Wednesday, August 27, 2014

Wednesday's Whimsical Thought Vintage French Perfume Labels

Over on my own blog I do a Wednesday Whimsy feature, usually with some of my Victorian era trade cards. (Today's is Muses, Graces and Xanadu, if you want to go check it out.) I thought since we have an open day here, I'd share some lovely vintage 1920's and 1930's French perfume labels that I picked up recently.

"A woman who doesn't wear perfume has no future," said the famous Coco Chanel.

I think perfume has its own magic (which qualifies the topic for here at PNR Romantics LOL). A whiff of the right scent can transport you in time and place....

"A woman's perfume tells more about her than her hand writing," said Christian Dior. Well, my hand writing is pure scribbles so you won't get much about me from that. I started out wearing dribs and drabs of my mother's various perfumes and I seem to recall liking Lily of the Valley at one point. The first one I became absolutely loyal to was Toujours moi. I wore that for years and it was definitely my signature scent.  Then I switched to Tresor and more recently also loved Michael Kors Hollywood. Which of course he's now discontinued. Bummer. But I've moved on to a new love - Acqua di Gioa from Armani. The scent just seems to fresh to me, reminds me of the woods and a stream and peaceful times...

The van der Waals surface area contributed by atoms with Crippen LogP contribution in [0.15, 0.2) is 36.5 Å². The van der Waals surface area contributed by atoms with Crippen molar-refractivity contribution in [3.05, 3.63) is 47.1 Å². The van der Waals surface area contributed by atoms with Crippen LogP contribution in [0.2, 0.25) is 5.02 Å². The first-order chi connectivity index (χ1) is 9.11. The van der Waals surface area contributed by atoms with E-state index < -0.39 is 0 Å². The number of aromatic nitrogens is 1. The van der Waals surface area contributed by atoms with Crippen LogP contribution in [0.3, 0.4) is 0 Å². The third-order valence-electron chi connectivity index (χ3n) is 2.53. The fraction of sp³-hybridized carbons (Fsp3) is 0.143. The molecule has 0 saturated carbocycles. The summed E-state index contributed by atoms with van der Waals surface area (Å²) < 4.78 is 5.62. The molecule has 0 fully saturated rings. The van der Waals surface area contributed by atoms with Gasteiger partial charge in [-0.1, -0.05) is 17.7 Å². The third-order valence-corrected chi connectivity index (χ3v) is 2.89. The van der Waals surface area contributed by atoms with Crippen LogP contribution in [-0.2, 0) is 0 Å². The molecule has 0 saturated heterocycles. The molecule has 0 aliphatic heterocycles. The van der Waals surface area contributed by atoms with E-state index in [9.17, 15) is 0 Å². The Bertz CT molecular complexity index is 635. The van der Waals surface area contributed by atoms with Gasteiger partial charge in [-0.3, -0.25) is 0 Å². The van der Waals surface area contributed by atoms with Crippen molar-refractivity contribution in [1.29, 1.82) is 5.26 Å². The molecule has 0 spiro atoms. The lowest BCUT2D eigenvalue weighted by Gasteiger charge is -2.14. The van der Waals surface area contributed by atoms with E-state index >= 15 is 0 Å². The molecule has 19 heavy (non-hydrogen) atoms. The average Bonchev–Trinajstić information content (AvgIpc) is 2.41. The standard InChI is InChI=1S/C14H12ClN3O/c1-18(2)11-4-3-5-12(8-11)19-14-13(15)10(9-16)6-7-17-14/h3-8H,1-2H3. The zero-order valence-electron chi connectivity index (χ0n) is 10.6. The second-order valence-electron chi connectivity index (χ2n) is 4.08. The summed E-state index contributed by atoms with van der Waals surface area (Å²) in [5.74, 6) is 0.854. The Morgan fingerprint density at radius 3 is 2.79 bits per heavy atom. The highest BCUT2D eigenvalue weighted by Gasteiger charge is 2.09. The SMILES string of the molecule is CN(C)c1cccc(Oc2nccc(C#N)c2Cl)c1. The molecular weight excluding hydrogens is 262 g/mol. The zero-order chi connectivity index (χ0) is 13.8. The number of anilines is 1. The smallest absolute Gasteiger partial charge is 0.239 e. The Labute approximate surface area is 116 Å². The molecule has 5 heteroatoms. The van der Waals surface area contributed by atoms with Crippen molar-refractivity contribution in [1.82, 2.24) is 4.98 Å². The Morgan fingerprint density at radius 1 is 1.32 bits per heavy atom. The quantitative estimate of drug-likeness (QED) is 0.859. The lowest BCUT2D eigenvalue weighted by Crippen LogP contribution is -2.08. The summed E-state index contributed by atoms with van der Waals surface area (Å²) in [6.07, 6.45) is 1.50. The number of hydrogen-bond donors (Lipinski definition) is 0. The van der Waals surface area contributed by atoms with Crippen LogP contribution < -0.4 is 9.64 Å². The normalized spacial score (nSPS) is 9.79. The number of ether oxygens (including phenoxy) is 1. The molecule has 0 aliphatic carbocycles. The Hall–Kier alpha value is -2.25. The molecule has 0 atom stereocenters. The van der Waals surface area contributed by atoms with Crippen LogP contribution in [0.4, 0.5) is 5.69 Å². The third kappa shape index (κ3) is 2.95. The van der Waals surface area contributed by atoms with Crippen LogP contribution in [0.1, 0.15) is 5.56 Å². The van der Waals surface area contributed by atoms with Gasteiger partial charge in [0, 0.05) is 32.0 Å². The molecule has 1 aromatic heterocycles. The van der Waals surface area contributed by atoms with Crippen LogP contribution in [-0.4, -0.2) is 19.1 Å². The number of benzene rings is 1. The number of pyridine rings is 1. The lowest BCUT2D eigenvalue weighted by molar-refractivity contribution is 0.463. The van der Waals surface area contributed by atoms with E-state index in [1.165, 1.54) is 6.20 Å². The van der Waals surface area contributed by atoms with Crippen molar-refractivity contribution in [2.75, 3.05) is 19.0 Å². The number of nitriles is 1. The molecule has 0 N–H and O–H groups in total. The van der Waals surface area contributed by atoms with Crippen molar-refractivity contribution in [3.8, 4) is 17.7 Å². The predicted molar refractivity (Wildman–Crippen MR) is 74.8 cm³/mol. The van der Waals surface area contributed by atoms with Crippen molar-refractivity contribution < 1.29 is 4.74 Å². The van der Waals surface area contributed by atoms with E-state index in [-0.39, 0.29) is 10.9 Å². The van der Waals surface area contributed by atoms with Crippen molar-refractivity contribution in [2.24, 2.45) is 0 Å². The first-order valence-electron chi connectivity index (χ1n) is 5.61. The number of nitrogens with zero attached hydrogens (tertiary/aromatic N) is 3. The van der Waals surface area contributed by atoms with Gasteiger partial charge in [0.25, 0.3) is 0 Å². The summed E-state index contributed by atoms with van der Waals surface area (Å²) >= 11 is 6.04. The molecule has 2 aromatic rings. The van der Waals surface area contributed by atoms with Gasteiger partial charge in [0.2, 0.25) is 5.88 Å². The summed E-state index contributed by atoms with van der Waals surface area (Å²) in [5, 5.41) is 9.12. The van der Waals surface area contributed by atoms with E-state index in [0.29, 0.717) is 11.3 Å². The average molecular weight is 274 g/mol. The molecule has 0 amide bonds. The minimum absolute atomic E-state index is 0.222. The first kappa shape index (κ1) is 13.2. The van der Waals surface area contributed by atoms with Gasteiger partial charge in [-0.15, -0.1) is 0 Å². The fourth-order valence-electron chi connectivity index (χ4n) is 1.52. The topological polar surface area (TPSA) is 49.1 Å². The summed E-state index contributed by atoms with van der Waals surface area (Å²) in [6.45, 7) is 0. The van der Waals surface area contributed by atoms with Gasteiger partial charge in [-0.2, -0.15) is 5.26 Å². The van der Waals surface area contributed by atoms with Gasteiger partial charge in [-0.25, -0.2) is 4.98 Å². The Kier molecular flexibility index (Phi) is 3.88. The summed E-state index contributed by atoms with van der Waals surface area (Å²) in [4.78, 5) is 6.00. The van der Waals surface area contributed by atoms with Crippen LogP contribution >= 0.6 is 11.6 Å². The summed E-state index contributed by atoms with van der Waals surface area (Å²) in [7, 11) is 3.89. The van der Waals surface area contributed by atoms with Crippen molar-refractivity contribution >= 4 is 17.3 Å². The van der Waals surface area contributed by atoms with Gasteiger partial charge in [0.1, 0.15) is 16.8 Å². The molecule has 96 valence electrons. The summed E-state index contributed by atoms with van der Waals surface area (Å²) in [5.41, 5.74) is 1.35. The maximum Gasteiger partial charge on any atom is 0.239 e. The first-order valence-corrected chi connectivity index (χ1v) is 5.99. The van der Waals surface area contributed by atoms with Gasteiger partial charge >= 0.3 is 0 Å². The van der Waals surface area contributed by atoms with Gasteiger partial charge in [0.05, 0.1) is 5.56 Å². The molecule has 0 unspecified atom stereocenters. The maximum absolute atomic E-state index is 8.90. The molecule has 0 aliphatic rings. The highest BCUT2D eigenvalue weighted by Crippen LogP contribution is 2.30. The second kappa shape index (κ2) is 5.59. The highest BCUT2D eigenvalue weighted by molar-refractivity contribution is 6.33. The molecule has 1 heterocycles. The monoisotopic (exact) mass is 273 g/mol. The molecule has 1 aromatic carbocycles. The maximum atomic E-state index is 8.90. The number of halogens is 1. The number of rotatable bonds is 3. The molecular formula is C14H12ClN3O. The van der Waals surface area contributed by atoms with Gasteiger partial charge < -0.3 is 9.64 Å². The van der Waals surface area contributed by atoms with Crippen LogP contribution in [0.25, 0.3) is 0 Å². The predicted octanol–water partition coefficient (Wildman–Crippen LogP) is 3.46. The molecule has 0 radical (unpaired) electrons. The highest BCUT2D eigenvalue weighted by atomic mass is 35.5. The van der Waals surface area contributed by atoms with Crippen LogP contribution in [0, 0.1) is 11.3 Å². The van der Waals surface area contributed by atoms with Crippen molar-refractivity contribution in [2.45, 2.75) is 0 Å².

The biggest factor for me about perfume is whether it gives me a migraine or not. There have been some I
adored, but absolutely couldn't wear, not even for five minutes. So when I do find a scent that I like, which doesn't give me a migraine, I'm happy. Such finds are few and far between, sadly.

I LOVE that Sephora lets you pick tiny perfume testers as freebies when you do an online order, because then I can sample new scents at home and wash them off right away if I can feel the headache coming on.

"Music at times is more like perfume than mathematics," said French philosopher and existentialist Gabriel Marcel. (Scratches head.) I have next to no idea what he meant - maybe he'd inhaled too much perfume! But it's a cool quote.

I'll leave you with this one, from Arthur Symons, a British poet: As perfume doth remain In the folds where it hath lain, So the thought of you, remaining Deeply folded in my brain, Will not leave me: all things leave me: You remain.

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